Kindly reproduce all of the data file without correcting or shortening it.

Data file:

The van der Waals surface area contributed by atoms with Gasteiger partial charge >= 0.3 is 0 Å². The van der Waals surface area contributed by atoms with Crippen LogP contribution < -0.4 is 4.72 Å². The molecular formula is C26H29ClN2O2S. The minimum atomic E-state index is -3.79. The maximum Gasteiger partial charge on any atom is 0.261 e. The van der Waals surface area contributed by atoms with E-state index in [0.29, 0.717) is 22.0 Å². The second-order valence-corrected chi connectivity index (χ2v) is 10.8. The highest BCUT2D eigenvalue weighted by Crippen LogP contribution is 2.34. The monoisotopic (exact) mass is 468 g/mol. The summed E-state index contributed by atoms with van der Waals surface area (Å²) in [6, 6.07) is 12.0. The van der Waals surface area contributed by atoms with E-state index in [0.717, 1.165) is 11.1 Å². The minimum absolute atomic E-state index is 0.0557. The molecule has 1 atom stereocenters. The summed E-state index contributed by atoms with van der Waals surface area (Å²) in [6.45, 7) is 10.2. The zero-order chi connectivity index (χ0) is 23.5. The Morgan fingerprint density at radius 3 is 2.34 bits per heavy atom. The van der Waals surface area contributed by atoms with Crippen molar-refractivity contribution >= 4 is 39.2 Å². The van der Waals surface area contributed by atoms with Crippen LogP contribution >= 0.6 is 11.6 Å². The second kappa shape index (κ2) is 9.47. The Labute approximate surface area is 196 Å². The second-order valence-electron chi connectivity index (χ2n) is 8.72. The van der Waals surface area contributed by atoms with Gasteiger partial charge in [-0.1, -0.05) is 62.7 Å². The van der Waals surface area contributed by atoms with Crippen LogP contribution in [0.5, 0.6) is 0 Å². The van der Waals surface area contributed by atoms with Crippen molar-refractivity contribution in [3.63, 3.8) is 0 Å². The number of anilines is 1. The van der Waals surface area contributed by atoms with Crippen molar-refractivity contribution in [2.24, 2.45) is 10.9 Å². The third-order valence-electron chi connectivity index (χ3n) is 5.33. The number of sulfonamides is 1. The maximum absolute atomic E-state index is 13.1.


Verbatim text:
The van der Waals surface area contributed by atoms with Gasteiger partial charge >= 0.3 is 0 Å². The van der Waals surface area contributed by atoms with Crippen LogP contribution < -0.4 is 4.72 Å². The molecular formula is C26H29ClN2O2S. The minimum atomic E-state index is -3.79. The maximum Gasteiger partial charge on any atom is 0.261 e. The van der Waals surface area contributed by atoms with E-state index in [0.29, 0.717) is 22.0 Å². The second-order valence-corrected chi connectivity index (χ2v) is 10.8. The highest BCUT2D eigenvalue weighted by Crippen LogP contribution is 2.34. The monoisotopic (exact) mass is 468 g/mol. The summed E-state index contributed by atoms with van der Waals surface area (Å²) in [6, 6.07) is 12.0. The van der Waals surface area contributed by atoms with E-state index in [0.717, 1.165) is 11.1 Å². The minimum absolute atomic E-state index is 0.0557. The molecule has 1 atom stereocenters. The summed E-state index contributed by atoms with van der Waals surface area (Å²) in [6.45, 7) is 10.2. The zero-order chi connectivity index (χ0) is 23.5. The Morgan fingerprint density at radius 3 is 2.34 bits per heavy atom. The van der Waals surface area contributed by atoms with Crippen molar-refractivity contribution >= 4 is 39.2 Å². The van der Waals surface area contributed by atoms with Crippen LogP contribution >= 0.6 is 11.6 Å². The second kappa shape index (κ2) is 9.47. The Labute approximate surface area is 196 Å². The second-order valence-electron chi connectivity index (χ2n) is 8.72. The van der Waals surface area contributed by atoms with Gasteiger partial charge in [-0.1, -0.05) is 62.7 Å². The van der Waals surface area contributed by atoms with Crippen LogP contribution in [0.5, 0.6) is 0 Å². The van der Waals surface area contributed by atoms with Crippen molar-refractivity contribution in [3.63, 3.8) is 0 Å². The number of anilines is 1. The van der Waals surface area contributed by atoms with Crippen molar-refractivity contribution in [2.24, 2.45) is 10.9 Å². The third-order valence-electron chi connectivity index (χ3n) is 5.33. The number of sulfonamides is 1. The maximum absolute atomic E-state index is 13.1.